leadership.”

CSEA – New York’s leading union – is the largest affiliate of the American Federation of State County and Municipal Employees (AFSCME). The union has grown stronger and larger under Donohue’s presidency, achieving unprecedented organizing success in the public and private sectors and today boasts a membership 300,000 strong. Donohue’s vision led to CSEA recently becoming the representative for more than 25,000 independent childcare providers across the state, under a new model of union representation. Donohue also significantly strengthened the union’s role and influence in both the AFL-CIO and AFSCME, where he serves with distinction as an International Vice President.

In tough economic times, Donohue continues to fight for fairness for middle-class New Yorkers, while protecting public services and the benefits workers have fought so hard to get. The union’s most recent contract with New York state, negotiated in a challenging fiscal environment, kept union members working while protecting their rights and benefits.

Born in Brooklyn, Donohue began his career in public service as an attendant at Central Islip Psychiatric Center. He burst into CSEA’s leadership ranks in 1975 when he won a write-in campaign to become local president there. He became increasingly active in CSEA at region and statewide levels, including becoming Long Island Region president at a very young age.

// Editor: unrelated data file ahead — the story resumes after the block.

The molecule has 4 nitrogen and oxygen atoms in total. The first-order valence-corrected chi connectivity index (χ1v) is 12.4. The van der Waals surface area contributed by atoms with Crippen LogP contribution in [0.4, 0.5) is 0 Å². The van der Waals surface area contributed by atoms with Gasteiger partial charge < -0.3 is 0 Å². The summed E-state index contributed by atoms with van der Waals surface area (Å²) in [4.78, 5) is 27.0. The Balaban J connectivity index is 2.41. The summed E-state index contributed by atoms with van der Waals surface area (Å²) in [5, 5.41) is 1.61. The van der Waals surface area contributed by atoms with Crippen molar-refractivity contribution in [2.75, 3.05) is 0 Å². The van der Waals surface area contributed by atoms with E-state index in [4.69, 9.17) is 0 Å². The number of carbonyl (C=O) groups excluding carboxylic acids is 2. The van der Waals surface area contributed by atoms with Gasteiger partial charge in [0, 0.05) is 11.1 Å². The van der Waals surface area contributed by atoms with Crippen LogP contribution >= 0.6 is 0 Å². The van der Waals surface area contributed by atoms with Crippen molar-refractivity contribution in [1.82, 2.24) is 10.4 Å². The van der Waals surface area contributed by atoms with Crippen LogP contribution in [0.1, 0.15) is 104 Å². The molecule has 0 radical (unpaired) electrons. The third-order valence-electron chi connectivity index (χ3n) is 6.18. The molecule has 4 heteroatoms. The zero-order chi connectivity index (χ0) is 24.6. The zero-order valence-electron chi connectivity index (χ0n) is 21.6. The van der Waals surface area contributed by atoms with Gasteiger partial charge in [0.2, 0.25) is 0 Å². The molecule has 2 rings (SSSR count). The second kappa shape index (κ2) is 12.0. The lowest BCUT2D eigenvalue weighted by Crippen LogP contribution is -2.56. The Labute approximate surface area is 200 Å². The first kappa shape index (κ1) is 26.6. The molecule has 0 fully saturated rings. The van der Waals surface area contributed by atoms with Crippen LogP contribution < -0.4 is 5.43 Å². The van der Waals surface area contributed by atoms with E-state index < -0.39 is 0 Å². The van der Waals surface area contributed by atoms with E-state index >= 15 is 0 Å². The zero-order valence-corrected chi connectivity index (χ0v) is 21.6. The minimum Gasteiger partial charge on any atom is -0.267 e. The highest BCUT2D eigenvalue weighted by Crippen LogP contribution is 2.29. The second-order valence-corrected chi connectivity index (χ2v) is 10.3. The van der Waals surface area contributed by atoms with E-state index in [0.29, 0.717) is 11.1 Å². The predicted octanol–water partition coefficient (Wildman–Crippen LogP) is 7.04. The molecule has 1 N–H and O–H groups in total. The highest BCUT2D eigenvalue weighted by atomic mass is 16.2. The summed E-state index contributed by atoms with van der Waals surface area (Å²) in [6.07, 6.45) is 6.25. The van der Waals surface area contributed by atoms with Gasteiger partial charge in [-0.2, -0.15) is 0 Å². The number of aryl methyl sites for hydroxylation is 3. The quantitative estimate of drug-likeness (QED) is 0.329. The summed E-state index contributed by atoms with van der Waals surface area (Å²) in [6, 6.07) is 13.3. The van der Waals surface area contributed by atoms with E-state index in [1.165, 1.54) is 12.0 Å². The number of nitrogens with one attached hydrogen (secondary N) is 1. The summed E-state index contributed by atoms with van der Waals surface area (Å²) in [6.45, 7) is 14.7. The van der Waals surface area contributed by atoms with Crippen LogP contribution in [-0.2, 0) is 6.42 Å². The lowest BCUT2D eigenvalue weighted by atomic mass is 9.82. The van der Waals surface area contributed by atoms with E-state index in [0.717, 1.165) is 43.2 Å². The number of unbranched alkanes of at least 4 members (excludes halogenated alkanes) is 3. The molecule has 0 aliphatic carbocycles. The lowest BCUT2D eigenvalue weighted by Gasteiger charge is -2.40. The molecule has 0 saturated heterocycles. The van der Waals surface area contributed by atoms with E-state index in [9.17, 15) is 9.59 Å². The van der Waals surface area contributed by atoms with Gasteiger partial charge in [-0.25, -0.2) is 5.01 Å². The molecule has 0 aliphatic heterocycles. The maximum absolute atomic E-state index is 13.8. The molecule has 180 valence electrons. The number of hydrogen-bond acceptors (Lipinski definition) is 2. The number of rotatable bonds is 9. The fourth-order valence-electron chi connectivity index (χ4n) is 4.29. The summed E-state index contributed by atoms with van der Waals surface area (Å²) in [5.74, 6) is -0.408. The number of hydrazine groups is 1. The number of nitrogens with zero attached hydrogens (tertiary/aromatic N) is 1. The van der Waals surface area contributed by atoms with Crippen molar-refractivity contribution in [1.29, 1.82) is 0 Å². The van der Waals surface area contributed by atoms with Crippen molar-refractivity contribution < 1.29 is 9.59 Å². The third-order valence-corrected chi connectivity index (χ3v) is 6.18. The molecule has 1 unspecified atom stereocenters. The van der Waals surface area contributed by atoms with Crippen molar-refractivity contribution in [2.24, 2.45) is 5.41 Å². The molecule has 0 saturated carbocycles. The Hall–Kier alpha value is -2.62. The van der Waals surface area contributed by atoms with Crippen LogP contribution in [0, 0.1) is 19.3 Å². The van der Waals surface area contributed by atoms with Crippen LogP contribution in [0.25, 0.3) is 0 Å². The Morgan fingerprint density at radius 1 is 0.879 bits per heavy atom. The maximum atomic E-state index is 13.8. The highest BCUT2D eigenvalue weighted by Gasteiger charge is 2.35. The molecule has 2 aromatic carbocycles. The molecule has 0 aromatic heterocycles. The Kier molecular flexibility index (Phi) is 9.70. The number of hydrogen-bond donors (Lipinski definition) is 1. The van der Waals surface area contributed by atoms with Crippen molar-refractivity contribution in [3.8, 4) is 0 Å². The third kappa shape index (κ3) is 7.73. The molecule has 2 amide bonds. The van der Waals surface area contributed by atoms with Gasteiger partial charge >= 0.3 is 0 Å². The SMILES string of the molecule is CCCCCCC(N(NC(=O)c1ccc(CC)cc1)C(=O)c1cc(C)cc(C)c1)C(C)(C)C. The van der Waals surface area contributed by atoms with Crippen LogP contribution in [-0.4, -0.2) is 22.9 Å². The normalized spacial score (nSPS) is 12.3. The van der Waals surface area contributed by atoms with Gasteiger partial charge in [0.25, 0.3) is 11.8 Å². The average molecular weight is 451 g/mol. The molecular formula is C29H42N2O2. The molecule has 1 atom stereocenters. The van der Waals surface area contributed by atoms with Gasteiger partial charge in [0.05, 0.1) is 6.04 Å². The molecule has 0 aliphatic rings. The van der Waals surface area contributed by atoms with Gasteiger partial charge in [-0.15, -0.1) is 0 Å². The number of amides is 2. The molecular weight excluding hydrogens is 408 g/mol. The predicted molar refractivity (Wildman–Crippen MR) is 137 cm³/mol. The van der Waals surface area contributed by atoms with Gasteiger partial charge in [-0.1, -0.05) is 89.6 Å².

Donohue was the first Long Islander elected to a CSEA statewide office when he won a five-way race for executive vice president in 1988. In 1994 he became CSEA’s 23rd statewide president.

Expanding CSEA’s outreach and community presence has been a hallmark of his leadership. Donohue’s down to earth personality is his greatest asset, allowing him to connect with rank and file union members and elected officials.

“There is no force in New York more powerful than CSEA when we work together,” Donohue said. “But no CSEA member should take anything for granted. We have to communicate and support each other. There is a responsibility on the part of leaders to provide information, create understanding and build solidarity, but there is also a responsibility on the part of each individual member to stay informed and involved. No one should expect things to just get better unless you are willing to participate.

Also returned to office for four-year terms without opposition were CSEA Executive Vice President Mary E. Sullivan and Statewide Secretary Denise Berkley. Treasurer Joseph McMullen was re-elected.